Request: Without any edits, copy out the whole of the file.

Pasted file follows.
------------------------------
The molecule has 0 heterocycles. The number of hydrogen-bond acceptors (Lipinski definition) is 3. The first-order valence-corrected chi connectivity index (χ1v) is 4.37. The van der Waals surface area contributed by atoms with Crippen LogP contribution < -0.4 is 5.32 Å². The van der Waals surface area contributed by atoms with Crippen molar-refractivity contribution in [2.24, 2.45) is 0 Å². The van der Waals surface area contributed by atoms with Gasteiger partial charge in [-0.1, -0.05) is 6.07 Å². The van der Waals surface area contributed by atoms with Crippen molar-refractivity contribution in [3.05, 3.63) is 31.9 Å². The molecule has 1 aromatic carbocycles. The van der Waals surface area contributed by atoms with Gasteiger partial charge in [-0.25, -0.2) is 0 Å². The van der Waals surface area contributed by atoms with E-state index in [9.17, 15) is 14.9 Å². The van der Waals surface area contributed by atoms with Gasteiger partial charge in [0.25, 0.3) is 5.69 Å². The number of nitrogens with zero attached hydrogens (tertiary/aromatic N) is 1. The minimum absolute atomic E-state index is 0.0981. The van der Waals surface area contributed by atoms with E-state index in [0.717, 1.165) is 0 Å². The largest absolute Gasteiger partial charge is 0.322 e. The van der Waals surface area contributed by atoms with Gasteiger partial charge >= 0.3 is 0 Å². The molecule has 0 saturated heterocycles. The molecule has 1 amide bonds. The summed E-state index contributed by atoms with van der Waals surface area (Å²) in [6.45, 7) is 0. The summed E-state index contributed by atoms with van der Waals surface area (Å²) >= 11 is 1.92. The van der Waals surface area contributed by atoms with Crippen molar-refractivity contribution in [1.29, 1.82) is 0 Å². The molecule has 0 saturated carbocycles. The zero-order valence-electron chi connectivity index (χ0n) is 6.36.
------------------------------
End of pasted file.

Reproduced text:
The molecule has 0 heterocycles. The number of hydrogen-bond acceptors (Lipinski definition) is 3. The first-order valence-corrected chi connectivity index (χ1v) is 4.37. The van der Waals surface area contributed by atoms with Crippen LogP contribution < -0.4 is 5.32 Å². The van der Waals surface area contributed by atoms with Crippen molar-refractivity contribution in [2.24, 2.45) is 0 Å². The van der Waals surface area contributed by atoms with Gasteiger partial charge in [-0.1, -0.05) is 6.07 Å². The van der Waals surface area contributed by atoms with Crippen molar-refractivity contribution in [3.05, 3.63) is 31.9 Å². The molecule has 1 aromatic carbocycles. The van der Waals surface area contributed by atoms with Gasteiger partial charge in [-0.25, -0.2) is 0 Å². The van der Waals surface area contributed by atoms with E-state index in [9.17, 15) is 14.9 Å². The van der Waals surface area contributed by atoms with Gasteiger partial charge in [0.25, 0.3) is 5.69 Å². The number of nitrogens with zero attached hydrogens (tertiary/aromatic N) is 1. The minimum absolute atomic E-state index is 0.0981. The van der Waals surface area contributed by atoms with E-state index in [0.717, 1.165) is 0 Å². The largest absolute Gasteiger partial charge is 0.322 e. The van der Waals surface area contributed by atoms with Gasteiger partial charge >= 0.3 is 0 Å². The molecule has 0 saturated heterocycles. The molecule has 1 amide bonds. The summed E-state index contributed by atoms with van der Waals surface area (Å²) in [6.45, 7) is 0. The summed E-state index contributed by atoms with van der Waals surface area (Å²) >= 11 is 1.92. The van der Waals surface area contributed by atoms with Crippen molar-refractivity contribution in [1.29, 1.82) is 0 Å². The molecule has 0 saturated carbocycles. The zero-order valence-electron chi connectivity index (χ0n) is 6.36.